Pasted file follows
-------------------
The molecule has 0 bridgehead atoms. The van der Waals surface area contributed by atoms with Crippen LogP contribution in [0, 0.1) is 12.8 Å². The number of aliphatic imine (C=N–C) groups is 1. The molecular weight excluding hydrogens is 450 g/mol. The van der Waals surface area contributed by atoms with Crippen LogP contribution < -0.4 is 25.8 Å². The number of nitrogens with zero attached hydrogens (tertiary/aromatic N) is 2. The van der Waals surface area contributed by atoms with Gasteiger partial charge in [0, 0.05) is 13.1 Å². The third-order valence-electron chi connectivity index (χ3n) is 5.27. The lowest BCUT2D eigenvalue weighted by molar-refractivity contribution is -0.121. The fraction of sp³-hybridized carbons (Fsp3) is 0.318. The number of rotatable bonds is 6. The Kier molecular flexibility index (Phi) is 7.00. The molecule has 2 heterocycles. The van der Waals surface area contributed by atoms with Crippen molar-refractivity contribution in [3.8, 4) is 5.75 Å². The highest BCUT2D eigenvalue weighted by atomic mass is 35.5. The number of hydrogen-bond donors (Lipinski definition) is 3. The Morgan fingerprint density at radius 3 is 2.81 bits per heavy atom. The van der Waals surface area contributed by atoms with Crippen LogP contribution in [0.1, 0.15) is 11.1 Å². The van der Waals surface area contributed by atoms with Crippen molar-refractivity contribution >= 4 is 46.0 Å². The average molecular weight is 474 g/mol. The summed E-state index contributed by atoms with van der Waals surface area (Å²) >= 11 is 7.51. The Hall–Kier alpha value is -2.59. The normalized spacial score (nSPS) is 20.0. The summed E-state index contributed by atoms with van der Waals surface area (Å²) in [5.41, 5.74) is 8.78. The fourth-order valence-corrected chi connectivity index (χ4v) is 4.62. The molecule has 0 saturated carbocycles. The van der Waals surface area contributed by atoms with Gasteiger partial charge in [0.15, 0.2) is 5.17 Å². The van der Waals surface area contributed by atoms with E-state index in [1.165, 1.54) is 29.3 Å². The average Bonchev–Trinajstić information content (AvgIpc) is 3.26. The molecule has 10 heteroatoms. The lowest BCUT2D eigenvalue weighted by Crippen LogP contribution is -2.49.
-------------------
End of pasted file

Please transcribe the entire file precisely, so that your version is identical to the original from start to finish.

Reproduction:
The molecule has 0 bridgehead atoms. The van der Waals surface area contributed by atoms with Crippen LogP contribution in [0, 0.1) is 12.8 Å². The number of aliphatic imine (C=N–C) groups is 1. The molecular weight excluding hydrogens is 450 g/mol. The van der Waals surface area contributed by atoms with Crippen LogP contribution < -0.4 is 25.8 Å². The number of nitrogens with zero attached hydrogens (tertiary/aromatic N) is 2. The van der Waals surface area contributed by atoms with Gasteiger partial charge in [0, 0.05) is 13.1 Å². The third-order valence-electron chi connectivity index (χ3n) is 5.27. The lowest BCUT2D eigenvalue weighted by molar-refractivity contribution is -0.121. The fraction of sp³-hybridized carbons (Fsp3) is 0.318. The number of rotatable bonds is 6. The Kier molecular flexibility index (Phi) is 7.00. The molecule has 2 heterocycles. The van der Waals surface area contributed by atoms with Crippen molar-refractivity contribution in [3.8, 4) is 5.75 Å². The highest BCUT2D eigenvalue weighted by atomic mass is 35.5. The number of hydrogen-bond donors (Lipinski definition) is 3. The Morgan fingerprint density at radius 3 is 2.81 bits per heavy atom. The van der Waals surface area contributed by atoms with Crippen LogP contribution in [0.1, 0.15) is 11.1 Å². The van der Waals surface area contributed by atoms with Crippen molar-refractivity contribution >= 4 is 46.0 Å². The average molecular weight is 474 g/mol. The summed E-state index contributed by atoms with van der Waals surface area (Å²) >= 11 is 7.51. The Hall–Kier alpha value is -2.59. The normalized spacial score (nSPS) is 20.0. The summed E-state index contributed by atoms with van der Waals surface area (Å²) in [5.41, 5.74) is 8.78. The fourth-order valence-corrected chi connectivity index (χ4v) is 4.62. The molecule has 0 saturated carbocycles. The van der Waals surface area contributed by atoms with Gasteiger partial charge in [0.15, 0.2) is 5.17 Å². The van der Waals surface area contributed by atoms with E-state index in [1.165, 1.54) is 29.3 Å². The average Bonchev–Trinajstić information content (AvgIpc) is 3.26. The molecule has 10 heteroatoms. The lowest BCUT2D eigenvalue weighted by Crippen LogP contribution is -2.49.